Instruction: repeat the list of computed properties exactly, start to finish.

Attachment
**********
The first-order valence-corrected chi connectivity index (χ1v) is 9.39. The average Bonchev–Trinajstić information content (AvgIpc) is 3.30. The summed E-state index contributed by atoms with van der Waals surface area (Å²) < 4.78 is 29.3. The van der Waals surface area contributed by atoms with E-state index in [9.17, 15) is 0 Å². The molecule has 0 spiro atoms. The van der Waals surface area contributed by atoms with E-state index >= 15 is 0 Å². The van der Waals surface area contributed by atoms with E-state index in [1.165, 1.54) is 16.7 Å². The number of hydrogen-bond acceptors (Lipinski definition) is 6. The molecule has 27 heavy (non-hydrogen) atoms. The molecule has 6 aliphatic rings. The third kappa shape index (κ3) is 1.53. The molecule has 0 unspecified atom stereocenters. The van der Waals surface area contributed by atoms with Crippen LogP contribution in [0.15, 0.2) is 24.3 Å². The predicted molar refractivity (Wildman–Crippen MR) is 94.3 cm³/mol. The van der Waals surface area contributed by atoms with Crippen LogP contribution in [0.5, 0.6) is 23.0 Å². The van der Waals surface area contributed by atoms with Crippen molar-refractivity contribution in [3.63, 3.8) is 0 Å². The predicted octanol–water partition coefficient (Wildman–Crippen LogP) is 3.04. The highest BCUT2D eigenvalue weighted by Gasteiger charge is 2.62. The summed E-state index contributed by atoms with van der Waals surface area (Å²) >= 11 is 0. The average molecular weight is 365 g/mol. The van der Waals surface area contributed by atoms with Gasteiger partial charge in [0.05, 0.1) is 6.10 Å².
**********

The first-order valence-corrected chi connectivity index (χ1v) is 9.39. The average Bonchev–Trinajstić information content (AvgIpc) is 3.30. The summed E-state index contributed by atoms with van der Waals surface area (Å²) < 4.78 is 29.3. The van der Waals surface area contributed by atoms with E-state index in [9.17, 15) is 0 Å². The molecule has 0 spiro atoms. The van der Waals surface area contributed by atoms with E-state index >= 15 is 0 Å². The van der Waals surface area contributed by atoms with E-state index in [1.165, 1.54) is 16.7 Å². The number of hydrogen-bond acceptors (Lipinski definition) is 6. The molecule has 27 heavy (non-hydrogen) atoms. The molecule has 6 aliphatic rings. The third kappa shape index (κ3) is 1.53. The molecule has 0 unspecified atom stereocenters. The van der Waals surface area contributed by atoms with Crippen LogP contribution in [0.15, 0.2) is 24.3 Å². The predicted molar refractivity (Wildman–Crippen MR) is 94.3 cm³/mol. The van der Waals surface area contributed by atoms with Crippen LogP contribution in [0.5, 0.6) is 23.0 Å². The van der Waals surface area contributed by atoms with Crippen molar-refractivity contribution in [3.63, 3.8) is 0 Å². The predicted octanol–water partition coefficient (Wildman–Crippen LogP) is 3.04. The highest BCUT2D eigenvalue weighted by Gasteiger charge is 2.62. The summed E-state index contributed by atoms with van der Waals surface area (Å²) >= 11 is 0. The average molecular weight is 365 g/mol. The van der Waals surface area contributed by atoms with Gasteiger partial charge in [0.05, 0.1) is 6.10 Å².